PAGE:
Sharjah City for Humanitarian Services has grown from serving 40–60 children a year at the time Sheikha Jameela took it over to nearly 2,500 today. She expects to double its capacity within 10 years. Its services are full and the waiting list is long, but with the same tenacity and determination that she advocated for during her own education so many years ago, she works every day to find ways to accommodate more families and more children.

She remains a steadfast advocate for inclusion, looking toward a day when people with disabilities are fully integrated into nonspecialized programs and eventually eliminating the need for the organization’s schools.

“We are building a huge center right now, and every time we plan one of the buildings, I’m thinking, ‘What can we do with this if all our students are included in schools and don’t have to come here on a daily basis?’” she said. “The community is not ready, and the schools are not ready, but we see potential. These students are no different than others but they have been excluded and we are trying to put them back. They will learn more, they will flourish more, and students who do not have disabilities will also learn a lot.”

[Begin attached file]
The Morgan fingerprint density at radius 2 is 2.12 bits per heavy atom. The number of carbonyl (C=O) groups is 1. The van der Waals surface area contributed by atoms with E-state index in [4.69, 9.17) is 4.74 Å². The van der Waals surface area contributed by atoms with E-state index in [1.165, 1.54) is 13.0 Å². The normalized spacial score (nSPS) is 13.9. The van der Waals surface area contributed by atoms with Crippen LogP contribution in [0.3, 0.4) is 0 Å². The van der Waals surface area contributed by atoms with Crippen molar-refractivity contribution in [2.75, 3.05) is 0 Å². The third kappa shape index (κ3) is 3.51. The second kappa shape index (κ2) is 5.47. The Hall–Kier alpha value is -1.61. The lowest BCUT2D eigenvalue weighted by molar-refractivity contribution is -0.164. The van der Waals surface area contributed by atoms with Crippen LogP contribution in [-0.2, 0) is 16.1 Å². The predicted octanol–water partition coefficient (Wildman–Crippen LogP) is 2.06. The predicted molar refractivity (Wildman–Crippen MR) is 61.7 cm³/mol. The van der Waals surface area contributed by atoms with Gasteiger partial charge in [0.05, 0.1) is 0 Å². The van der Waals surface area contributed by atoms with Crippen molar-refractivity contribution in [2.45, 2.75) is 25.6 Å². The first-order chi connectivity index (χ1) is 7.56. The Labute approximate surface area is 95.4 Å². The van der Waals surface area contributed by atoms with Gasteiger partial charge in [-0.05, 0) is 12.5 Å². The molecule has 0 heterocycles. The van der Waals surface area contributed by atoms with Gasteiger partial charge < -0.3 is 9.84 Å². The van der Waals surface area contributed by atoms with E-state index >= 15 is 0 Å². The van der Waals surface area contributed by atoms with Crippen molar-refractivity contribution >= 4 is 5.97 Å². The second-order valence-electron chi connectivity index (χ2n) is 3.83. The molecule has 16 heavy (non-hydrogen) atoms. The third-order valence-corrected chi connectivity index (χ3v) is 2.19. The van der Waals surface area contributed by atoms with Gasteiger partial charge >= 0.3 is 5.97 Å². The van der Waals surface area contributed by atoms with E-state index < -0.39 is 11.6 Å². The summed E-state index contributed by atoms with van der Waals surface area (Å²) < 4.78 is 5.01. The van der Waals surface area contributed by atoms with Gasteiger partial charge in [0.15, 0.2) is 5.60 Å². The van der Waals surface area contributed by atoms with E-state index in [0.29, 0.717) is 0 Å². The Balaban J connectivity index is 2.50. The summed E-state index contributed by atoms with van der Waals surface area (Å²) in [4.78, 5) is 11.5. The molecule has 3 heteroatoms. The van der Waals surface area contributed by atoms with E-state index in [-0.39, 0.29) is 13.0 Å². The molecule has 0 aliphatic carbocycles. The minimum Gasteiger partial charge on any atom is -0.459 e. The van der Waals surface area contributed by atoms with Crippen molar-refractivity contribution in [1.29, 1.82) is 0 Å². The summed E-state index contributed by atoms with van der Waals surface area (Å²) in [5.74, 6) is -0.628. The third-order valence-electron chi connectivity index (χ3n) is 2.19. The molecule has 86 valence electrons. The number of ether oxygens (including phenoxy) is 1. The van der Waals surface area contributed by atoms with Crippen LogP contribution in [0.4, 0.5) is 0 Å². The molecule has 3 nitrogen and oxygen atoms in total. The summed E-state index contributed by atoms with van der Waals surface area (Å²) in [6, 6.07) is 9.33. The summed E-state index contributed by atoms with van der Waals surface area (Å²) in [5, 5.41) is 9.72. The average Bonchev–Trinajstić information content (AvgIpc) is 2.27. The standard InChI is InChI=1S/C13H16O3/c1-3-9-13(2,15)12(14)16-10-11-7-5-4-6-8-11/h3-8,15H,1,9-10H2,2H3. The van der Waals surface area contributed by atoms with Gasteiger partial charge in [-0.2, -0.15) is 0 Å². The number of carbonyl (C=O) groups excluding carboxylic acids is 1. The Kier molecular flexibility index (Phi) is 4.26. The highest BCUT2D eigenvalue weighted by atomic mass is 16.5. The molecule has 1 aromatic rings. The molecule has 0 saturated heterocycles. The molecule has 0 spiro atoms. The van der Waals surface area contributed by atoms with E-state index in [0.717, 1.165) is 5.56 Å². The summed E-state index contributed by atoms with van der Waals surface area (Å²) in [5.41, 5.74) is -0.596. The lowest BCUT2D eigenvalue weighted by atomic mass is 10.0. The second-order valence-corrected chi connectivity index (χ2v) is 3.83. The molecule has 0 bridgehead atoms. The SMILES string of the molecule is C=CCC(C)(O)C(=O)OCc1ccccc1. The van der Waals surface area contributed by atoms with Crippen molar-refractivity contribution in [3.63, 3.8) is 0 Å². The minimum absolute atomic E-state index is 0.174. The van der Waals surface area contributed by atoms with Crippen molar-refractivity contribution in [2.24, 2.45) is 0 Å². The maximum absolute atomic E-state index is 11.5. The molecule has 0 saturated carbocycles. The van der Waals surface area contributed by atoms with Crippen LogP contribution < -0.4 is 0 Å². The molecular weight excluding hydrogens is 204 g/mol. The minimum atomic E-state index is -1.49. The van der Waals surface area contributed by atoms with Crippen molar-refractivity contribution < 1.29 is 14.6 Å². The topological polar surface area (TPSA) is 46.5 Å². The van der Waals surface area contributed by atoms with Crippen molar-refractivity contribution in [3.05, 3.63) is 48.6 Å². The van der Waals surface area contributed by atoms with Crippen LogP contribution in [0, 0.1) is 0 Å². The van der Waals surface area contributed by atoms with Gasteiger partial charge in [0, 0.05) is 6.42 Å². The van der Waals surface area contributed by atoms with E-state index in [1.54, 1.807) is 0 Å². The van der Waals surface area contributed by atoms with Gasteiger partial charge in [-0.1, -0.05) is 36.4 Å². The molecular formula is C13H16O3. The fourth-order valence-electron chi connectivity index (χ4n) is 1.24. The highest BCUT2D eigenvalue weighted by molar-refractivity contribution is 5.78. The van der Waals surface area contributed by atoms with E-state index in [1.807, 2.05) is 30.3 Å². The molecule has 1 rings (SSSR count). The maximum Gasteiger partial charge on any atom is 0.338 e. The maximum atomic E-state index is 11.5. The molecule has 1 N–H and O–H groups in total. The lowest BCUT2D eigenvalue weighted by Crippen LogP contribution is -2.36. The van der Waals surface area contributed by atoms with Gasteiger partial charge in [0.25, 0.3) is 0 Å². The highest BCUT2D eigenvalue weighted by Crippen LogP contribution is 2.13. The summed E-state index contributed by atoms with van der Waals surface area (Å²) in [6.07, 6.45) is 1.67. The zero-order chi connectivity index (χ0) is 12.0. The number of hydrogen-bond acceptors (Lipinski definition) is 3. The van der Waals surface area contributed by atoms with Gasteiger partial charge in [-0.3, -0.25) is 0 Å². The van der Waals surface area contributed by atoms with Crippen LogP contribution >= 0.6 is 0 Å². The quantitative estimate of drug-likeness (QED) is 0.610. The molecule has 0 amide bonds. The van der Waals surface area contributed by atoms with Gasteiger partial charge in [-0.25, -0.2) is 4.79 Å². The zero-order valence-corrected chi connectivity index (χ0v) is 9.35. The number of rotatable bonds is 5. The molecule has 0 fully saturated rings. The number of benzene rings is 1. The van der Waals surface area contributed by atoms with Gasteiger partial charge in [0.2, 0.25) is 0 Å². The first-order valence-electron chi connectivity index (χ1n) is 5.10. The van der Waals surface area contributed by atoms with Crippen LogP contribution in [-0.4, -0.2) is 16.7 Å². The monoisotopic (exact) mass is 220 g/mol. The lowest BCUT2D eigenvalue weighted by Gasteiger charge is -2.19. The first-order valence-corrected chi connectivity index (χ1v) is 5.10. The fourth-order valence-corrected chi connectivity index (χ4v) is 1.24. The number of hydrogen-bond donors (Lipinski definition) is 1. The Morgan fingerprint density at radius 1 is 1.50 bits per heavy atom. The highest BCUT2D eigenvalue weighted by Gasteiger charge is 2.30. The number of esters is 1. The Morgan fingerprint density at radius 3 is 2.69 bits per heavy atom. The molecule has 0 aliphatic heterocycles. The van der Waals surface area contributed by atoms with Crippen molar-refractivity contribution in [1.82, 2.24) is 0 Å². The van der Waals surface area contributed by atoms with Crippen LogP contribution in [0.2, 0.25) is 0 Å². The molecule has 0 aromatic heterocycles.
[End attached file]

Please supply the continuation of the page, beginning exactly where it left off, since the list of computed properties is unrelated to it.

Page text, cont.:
A young child clasps her hands in joy as she plays with a game.
Using innovative approaches such as music and art therapy has been foundational to improving the skills and abilities of the children SCHS serves.

Among her many memberships and affiliations, Sheikha Jameela is a founding member of the Board of Trustees for the Arab Network for Autism, Inclusion International-MENA Region, and the Arabian Gulf Autism League. Awards recognizing her groundbreaking advocacy include the Gulf Cooperation Council Award of Humanitarian Work, the United Nations Development Program UAE Accolade for Distinguished Achievements in Humanitarian Services, and an Award of Merit from the UAE Red Crescent in recognition of her efforts on local and regional levels.